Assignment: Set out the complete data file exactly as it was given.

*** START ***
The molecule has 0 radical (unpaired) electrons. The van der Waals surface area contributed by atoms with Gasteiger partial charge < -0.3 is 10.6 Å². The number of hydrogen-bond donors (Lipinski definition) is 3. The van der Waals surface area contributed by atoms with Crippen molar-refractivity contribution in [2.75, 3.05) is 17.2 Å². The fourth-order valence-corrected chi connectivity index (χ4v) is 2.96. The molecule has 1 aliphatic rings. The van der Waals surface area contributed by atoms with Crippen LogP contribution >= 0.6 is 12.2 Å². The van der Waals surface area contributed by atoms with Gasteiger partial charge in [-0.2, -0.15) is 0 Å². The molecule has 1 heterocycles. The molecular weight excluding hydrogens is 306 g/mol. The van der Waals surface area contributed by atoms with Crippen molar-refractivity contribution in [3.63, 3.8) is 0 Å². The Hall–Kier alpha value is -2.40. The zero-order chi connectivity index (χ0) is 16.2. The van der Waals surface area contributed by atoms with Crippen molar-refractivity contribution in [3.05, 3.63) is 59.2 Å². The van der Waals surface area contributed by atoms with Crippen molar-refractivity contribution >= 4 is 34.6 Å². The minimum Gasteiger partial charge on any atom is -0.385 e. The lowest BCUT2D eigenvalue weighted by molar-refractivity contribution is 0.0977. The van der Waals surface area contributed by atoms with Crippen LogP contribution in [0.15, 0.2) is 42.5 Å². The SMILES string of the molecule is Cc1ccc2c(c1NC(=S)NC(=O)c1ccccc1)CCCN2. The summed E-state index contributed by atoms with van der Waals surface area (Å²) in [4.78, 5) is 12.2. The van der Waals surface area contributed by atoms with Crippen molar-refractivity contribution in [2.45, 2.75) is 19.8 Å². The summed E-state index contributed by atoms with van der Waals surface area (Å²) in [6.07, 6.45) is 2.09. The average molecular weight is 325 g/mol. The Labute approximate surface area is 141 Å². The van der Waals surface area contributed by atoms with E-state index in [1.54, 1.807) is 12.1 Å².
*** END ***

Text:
The molecule has 0 radical (unpaired) electrons. The van der Waals surface area contributed by atoms with Gasteiger partial charge < -0.3 is 10.6 Å². The number of hydrogen-bond donors (Lipinski definition) is 3. The van der Waals surface area contributed by atoms with Crippen molar-refractivity contribution in [2.75, 3.05) is 17.2 Å². The fourth-order valence-corrected chi connectivity index (χ4v) is 2.96. The molecule has 1 aliphatic rings. The van der Waals surface area contributed by atoms with Crippen LogP contribution >= 0.6 is 12.2 Å². The van der Waals surface area contributed by atoms with Gasteiger partial charge in [-0.2, -0.15) is 0 Å². The molecule has 1 heterocycles. The molecular weight excluding hydrogens is 306 g/mol. The van der Waals surface area contributed by atoms with Crippen molar-refractivity contribution in [3.63, 3.8) is 0 Å². The Hall–Kier alpha value is -2.40. The zero-order chi connectivity index (χ0) is 16.2. The van der Waals surface area contributed by atoms with Crippen molar-refractivity contribution in [3.05, 3.63) is 59.2 Å². The van der Waals surface area contributed by atoms with Crippen molar-refractivity contribution >= 4 is 34.6 Å². The minimum Gasteiger partial charge on any atom is -0.385 e. The lowest BCUT2D eigenvalue weighted by molar-refractivity contribution is 0.0977. The van der Waals surface area contributed by atoms with Crippen LogP contribution in [0.15, 0.2) is 42.5 Å². The SMILES string of the molecule is Cc1ccc2c(c1NC(=S)NC(=O)c1ccccc1)CCCN2. The summed E-state index contributed by atoms with van der Waals surface area (Å²) in [4.78, 5) is 12.2. The van der Waals surface area contributed by atoms with Crippen molar-refractivity contribution in [2.45, 2.75) is 19.8 Å². The summed E-state index contributed by atoms with van der Waals surface area (Å²) in [6.07, 6.45) is 2.09. The average molecular weight is 325 g/mol. The Labute approximate surface area is 141 Å². The van der Waals surface area contributed by atoms with E-state index in [1.54, 1.807) is 12.1 Å².